As she went on with her life, she regained more than just the 100 percent of it that she had lost when she was diagnosed.

She conceived a few months after conquering the emperor of all maladies.

A really sweet victory.

No loss of life but rather, a renewed sense of it.

Her God was more than faithful.

She carried her pregnancy to term and delivered a cute baby with no abnormalities and without any complications to the mother.

The new addition to the family was not only sign of love in the family but one of hope.

He is a gift for a battle fought well and won.

There are wins in cancer but it is possible they are never told as much.

We tend to hear of more losses than wins, thus painting a picture of misery all year around.

This patient’s story had to be told to ignite the lost hope among patients, caregivers and health care workers involved in oncology care.

It should be clear that with oncology, it is not all that gloomy for all the patients that are diagnosed with cancer.

We know that for most types of cancer, once diagnosed early, the chances of beating that cancer are very high.

Stages I and II of cancer provide a very good opportunity for gaining a win for more than 80 percent of all cancers.

The challenges of not having a lot people in early stages are chronic in Tanzania and they are attributed to many hurdles in our health system, community and individual levels.

However they can and are being worked on in order to change the cancer narrative that seems to be more of despair than hope.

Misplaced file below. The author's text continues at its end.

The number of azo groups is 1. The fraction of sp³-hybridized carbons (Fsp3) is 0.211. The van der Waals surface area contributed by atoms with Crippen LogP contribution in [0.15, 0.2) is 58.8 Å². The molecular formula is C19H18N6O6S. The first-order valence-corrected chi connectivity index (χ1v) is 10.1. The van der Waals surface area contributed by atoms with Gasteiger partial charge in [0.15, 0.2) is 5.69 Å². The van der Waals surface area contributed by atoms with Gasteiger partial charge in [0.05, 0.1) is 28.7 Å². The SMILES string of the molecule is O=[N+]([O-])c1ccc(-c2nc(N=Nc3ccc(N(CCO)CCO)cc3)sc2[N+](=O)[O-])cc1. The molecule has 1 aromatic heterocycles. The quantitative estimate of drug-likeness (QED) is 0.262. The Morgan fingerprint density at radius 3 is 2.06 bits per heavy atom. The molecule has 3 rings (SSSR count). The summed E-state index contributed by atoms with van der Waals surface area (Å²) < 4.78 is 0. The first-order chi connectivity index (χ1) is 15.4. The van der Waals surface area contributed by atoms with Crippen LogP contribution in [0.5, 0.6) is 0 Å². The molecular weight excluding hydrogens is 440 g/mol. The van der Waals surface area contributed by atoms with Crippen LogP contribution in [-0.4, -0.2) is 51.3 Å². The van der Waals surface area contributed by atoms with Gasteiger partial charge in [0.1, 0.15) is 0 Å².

One way to reduce the numbers of patients presenting with late stage cancers is by having preventive programs and diagnosing early.

The preventive programs include adhering to good wellness habits for all of us and as early as possible.

We need to eat well (more veggies, fruits and fish, nuts ,less red meat), be more physically active, vaccinate, stop tobacco smoking, reduce alcohol intake and screen for cancers as recommend by expert bodies.

These habits do need to go beyond the diagnosis and finishing of treatment for cancer.

It’s crucial to understand that the cancer has the possibly of coming back if not well treated and more so if we don’t take care of our bodies.

Therefore the habits as part of wellness should be for a lifetime

I must admit this particular win is huge by all accounts because the same life that was saved gave a new life that will be source of joy to many here on earth.

However a win is a win, and in oncology it could mean just extending one’s life.

Or improving the quality of the patient’s life.

When we can’t cure we aim at controlling the disease to different degrees.

The ability to keep the disease at bay or a corner is a win too.

We take all forms of wins, we don’t wait for them to be big or miraculous.

Oncology reminds one to be grateful to most of the time and hence able to appreciate the small things life has to offer.

The things to be counted as wins can be as small as having a peaceful night sleep, with no pain or being able to enjoy a meal without nausea or vomiting.

We, in oncology, appreciate these and count them as wins more often than others.

Life has to be appreciated for all that it has to offer, from the little things to the extraordinary ones like going to the moon.

Beating a deadly disease or surviving near death experience usually teaches people to look at life differently.

A cancer diagnosis and finally later on getting that green card is a really special experience.


Given us hope

There are several people out there who have had to go through this and are now living their life to the fullest, better than before after gathering lessons from their experiences.

It’s possible that their stories are told less.

However, these are, in my world, heroes and heroines.

They have shown me what seems to be impossible to many.

They have given me and colleagues hope and continue to do what we do.

I celebrate them and I wish everyone else would.